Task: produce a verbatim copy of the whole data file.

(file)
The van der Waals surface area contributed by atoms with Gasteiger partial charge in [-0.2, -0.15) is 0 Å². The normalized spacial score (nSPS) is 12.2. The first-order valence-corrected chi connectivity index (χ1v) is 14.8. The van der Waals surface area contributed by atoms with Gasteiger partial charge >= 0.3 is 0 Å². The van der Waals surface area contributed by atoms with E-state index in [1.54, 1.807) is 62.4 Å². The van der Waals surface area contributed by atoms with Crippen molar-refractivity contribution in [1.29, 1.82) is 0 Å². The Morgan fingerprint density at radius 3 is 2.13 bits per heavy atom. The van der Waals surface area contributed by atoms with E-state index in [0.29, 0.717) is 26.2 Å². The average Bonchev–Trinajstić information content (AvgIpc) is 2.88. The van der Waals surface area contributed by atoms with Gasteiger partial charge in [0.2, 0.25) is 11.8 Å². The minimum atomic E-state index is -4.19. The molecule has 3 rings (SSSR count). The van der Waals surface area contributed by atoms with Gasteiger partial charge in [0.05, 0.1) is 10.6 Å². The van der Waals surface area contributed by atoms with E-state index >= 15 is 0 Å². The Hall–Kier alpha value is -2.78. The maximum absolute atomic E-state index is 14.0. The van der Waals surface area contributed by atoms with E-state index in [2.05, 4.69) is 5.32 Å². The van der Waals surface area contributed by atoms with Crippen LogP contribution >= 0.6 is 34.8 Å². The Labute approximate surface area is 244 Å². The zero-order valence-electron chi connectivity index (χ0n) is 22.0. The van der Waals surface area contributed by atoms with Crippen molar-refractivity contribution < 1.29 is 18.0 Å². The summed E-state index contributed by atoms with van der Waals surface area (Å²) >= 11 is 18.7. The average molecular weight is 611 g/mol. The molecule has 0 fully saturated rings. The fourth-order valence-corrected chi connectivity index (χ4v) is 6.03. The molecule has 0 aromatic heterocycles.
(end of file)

The van der Waals surface area contributed by atoms with Gasteiger partial charge in [-0.2, -0.15) is 0 Å². The normalized spacial score (nSPS) is 12.2. The first-order valence-corrected chi connectivity index (χ1v) is 14.8. The van der Waals surface area contributed by atoms with Gasteiger partial charge >= 0.3 is 0 Å². The van der Waals surface area contributed by atoms with E-state index in [1.54, 1.807) is 62.4 Å². The van der Waals surface area contributed by atoms with Crippen molar-refractivity contribution in [1.29, 1.82) is 0 Å². The Morgan fingerprint density at radius 3 is 2.13 bits per heavy atom. The van der Waals surface area contributed by atoms with E-state index in [0.29, 0.717) is 26.2 Å². The average Bonchev–Trinajstić information content (AvgIpc) is 2.88. The van der Waals surface area contributed by atoms with Gasteiger partial charge in [0.2, 0.25) is 11.8 Å². The minimum atomic E-state index is -4.19. The molecule has 3 rings (SSSR count). The van der Waals surface area contributed by atoms with Gasteiger partial charge in [0.05, 0.1) is 10.6 Å². The van der Waals surface area contributed by atoms with E-state index >= 15 is 0 Å². The Hall–Kier alpha value is -2.78. The maximum absolute atomic E-state index is 14.0. The van der Waals surface area contributed by atoms with E-state index in [2.05, 4.69) is 5.32 Å². The van der Waals surface area contributed by atoms with Crippen LogP contribution >= 0.6 is 34.8 Å². The Labute approximate surface area is 244 Å². The zero-order valence-electron chi connectivity index (χ0n) is 22.0. The van der Waals surface area contributed by atoms with Crippen molar-refractivity contribution < 1.29 is 18.0 Å². The summed E-state index contributed by atoms with van der Waals surface area (Å²) >= 11 is 18.7. The average molecular weight is 611 g/mol. The molecule has 0 fully saturated rings. The fourth-order valence-corrected chi connectivity index (χ4v) is 6.03. The molecule has 0 aromatic heterocycles.